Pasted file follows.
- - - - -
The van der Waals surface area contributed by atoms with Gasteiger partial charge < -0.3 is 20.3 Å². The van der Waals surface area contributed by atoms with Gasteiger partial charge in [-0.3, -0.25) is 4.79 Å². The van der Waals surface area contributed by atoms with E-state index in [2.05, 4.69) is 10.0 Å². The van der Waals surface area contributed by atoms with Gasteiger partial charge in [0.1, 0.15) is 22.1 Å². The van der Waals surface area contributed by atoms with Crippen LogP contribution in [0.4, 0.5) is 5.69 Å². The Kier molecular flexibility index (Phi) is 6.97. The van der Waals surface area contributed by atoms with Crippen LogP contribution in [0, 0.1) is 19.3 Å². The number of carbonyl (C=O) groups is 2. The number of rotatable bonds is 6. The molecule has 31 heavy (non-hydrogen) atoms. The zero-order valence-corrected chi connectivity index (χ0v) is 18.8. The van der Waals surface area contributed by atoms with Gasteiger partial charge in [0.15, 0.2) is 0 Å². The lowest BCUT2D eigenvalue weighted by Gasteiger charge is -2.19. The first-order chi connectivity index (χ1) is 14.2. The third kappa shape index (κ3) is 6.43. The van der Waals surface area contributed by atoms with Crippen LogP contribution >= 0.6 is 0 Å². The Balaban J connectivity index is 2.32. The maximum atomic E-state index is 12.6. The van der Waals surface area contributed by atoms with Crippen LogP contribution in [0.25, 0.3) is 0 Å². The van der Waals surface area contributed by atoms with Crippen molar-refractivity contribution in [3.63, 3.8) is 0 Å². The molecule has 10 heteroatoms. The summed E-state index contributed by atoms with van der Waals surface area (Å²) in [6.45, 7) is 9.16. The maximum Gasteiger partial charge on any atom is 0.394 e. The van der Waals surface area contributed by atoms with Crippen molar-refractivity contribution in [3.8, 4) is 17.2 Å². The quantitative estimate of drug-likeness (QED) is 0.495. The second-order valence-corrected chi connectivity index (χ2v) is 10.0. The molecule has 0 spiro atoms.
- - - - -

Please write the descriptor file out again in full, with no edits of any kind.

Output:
The van der Waals surface area contributed by atoms with Gasteiger partial charge < -0.3 is 20.3 Å². The van der Waals surface area contributed by atoms with Gasteiger partial charge in [-0.3, -0.25) is 4.79 Å². The van der Waals surface area contributed by atoms with E-state index in [2.05, 4.69) is 10.0 Å². The van der Waals surface area contributed by atoms with Gasteiger partial charge in [0.1, 0.15) is 22.1 Å². The van der Waals surface area contributed by atoms with Crippen LogP contribution in [0.4, 0.5) is 5.69 Å². The Kier molecular flexibility index (Phi) is 6.97. The van der Waals surface area contributed by atoms with Crippen LogP contribution in [0, 0.1) is 19.3 Å². The number of carbonyl (C=O) groups is 2. The number of rotatable bonds is 6. The molecule has 31 heavy (non-hydrogen) atoms. The zero-order valence-corrected chi connectivity index (χ0v) is 18.8. The van der Waals surface area contributed by atoms with Gasteiger partial charge in [0.15, 0.2) is 0 Å². The lowest BCUT2D eigenvalue weighted by Gasteiger charge is -2.19. The first-order chi connectivity index (χ1) is 14.2. The third kappa shape index (κ3) is 6.43. The van der Waals surface area contributed by atoms with Crippen LogP contribution >= 0.6 is 0 Å². The Balaban J connectivity index is 2.32. The maximum atomic E-state index is 12.6. The van der Waals surface area contributed by atoms with Crippen LogP contribution in [0.25, 0.3) is 0 Å². The van der Waals surface area contributed by atoms with Crippen molar-refractivity contribution in [3.63, 3.8) is 0 Å². The molecule has 10 heteroatoms. The summed E-state index contributed by atoms with van der Waals surface area (Å²) in [6.45, 7) is 9.16. The maximum Gasteiger partial charge on any atom is 0.394 e. The van der Waals surface area contributed by atoms with Crippen molar-refractivity contribution in [3.8, 4) is 17.2 Å². The quantitative estimate of drug-likeness (QED) is 0.495. The second-order valence-corrected chi connectivity index (χ2v) is 10.0. The molecule has 0 spiro atoms.